The problem

My usually decent 5 Mbps home connection has been extremely slow for the past few days, with all pages I visit taking much longer than usual, some taking more than 30 or 50 seconds to load. (Sometimes the pages will load in 7 - 10s, but the images taking way longer to display).

The setup

I have a single device acting as ADSL modem + router + wireless AP. There are two laptops, two smartphones and a chromecast as wifi clients, and a console and a file server as wired clients.

  • Everything is using DHCP, no client has fixed IP.
  • PPPoE is configured on the modem and all clients are always on, no authentication needed. It's always been like this
  • There's no proxy, firewall, VPN, tunnel or anything like that.

Preliminary diagnostics

The speed reported by speedtest.net is 4.9 Mbps and a 17ms ping:

enter image description here

But, there's a noticeable lag when rendering pages. I inspected the network tab on Firefox and noticed for each request a huge slowness on the "connecting" step:

enter image description here

In the screenshot below, there are 3 KB images taking 50s to load!

enter image description here

What have I done

  • Rebooted the router
  • Positioned the laptop 30cm from the router
  • Switched from WiFi to wired Ethernet
  • Booted into a fresh Live USB Ubuntu install
  • Changed the wifi password and made sure I was the only active client
  • Changed DNS servers from Google's ( to OpenDNS' and
  • Tried SSH tunneling thru a remote server as SOCKS proxy on firefox
  • Tried using a VPN, but the slowness of the connection prevents it from starting.

Nothing seems to mitigate the issue. How can I proceed?

  • Have you checked to see that it really is an Internet problem, not one with your local Wi-Fi network? You don't own the airwaves, and you must share them with others. Any new WAP,around you which operates on the same channel that you are using will have a detrimental affect on your throughput.
    – Ron Maupin
    Oct 25, 2015 at 23:43
  • @RonMaupin will try on wired Ethernet and report back. Oct 25, 2015 at 23:44
  • you should check out the number of open TCP sockets. I had an issue where one app was using tons of TCP sockets but very little bandwidth. When I killed that app everything was great. Oct 26, 2015 at 0:01
  • The last thing you could try is to completely bypass your router and directly connect your PC to the modem. If that is still slow, it could be something changed on your computer, or it is out of your hands, and you will need to contact your ISP. It could very well be a problem on the server end.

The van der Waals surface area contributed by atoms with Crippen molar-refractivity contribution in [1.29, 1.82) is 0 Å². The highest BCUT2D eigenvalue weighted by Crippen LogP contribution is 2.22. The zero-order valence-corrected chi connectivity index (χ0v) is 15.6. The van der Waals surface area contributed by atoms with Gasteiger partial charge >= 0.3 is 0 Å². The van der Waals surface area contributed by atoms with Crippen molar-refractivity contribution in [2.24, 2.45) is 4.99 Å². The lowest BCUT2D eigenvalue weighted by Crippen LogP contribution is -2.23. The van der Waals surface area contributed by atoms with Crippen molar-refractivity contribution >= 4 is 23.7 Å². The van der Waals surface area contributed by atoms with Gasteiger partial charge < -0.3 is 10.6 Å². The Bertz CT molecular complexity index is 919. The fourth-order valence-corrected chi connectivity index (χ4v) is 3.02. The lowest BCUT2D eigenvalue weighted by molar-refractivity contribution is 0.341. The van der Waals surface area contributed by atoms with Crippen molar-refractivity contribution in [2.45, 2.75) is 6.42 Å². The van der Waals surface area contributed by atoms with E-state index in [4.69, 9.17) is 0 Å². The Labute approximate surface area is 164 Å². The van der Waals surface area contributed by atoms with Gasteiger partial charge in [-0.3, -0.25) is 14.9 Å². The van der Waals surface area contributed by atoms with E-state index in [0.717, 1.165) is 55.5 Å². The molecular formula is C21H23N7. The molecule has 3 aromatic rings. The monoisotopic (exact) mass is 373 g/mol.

– Ron Maupin
    Oct 26, 2015 at 0:01
  • Then it is out of your hands, and you need to contact your ISP. You may have a clause in your ISP agreement where the ISP will throttle your speed if you exceed a certain traffic threshold for your billing cycle, and you will remain throttled until the start of the next billing cycle. If that is the case, you could investigate if you can upgrade your tier (as an extra cost, of course).
    – Ron Maupin
    Oct 26, 2015 at 0:09

3 Answers 3


If the wired connection is also slow it's time to contact your broadband/internet provider. The Linux live boot CD eliminates your operating system and if both wired and wifi are slow that eliminates a hardware problem on the PC side. That just leaves your router and the service. If the router belongs to your provider, and things are slow plugged directly into it, they're on the hook to fix it.

If it's your own router, you might try plugging into your provider's hardware directly using the live boot CD. If that's fast the problem is your router.


Definitely try using a wired connection first. Disconnect from the wireless network or disable the wireless network adapter, plug in directly and try your test again. If it's still slow, then you know it's a problem with your internet service provider or the modem/router. Either way you can probably get the ISP to help.

If the wired connection is better, then there's obviously something wrong with the wireless. Try using an app like WiFi Analyzer to see if nearby networks are getting in the way. If the airwaves look clear, there may be something wrong with your computer's wireless adapter. You can always buy a different external (USB) WiFi adapter from a store like Best Buy and then return it if that's not the problem.


The solution was to disable the router's internal DNS server.

Your Answer

By clicking “Post Your Answer”, you agree to our terms of service, privacy policy and cookie policy

Not the answer you're looking for? Browse other questions tagged or ask your own question.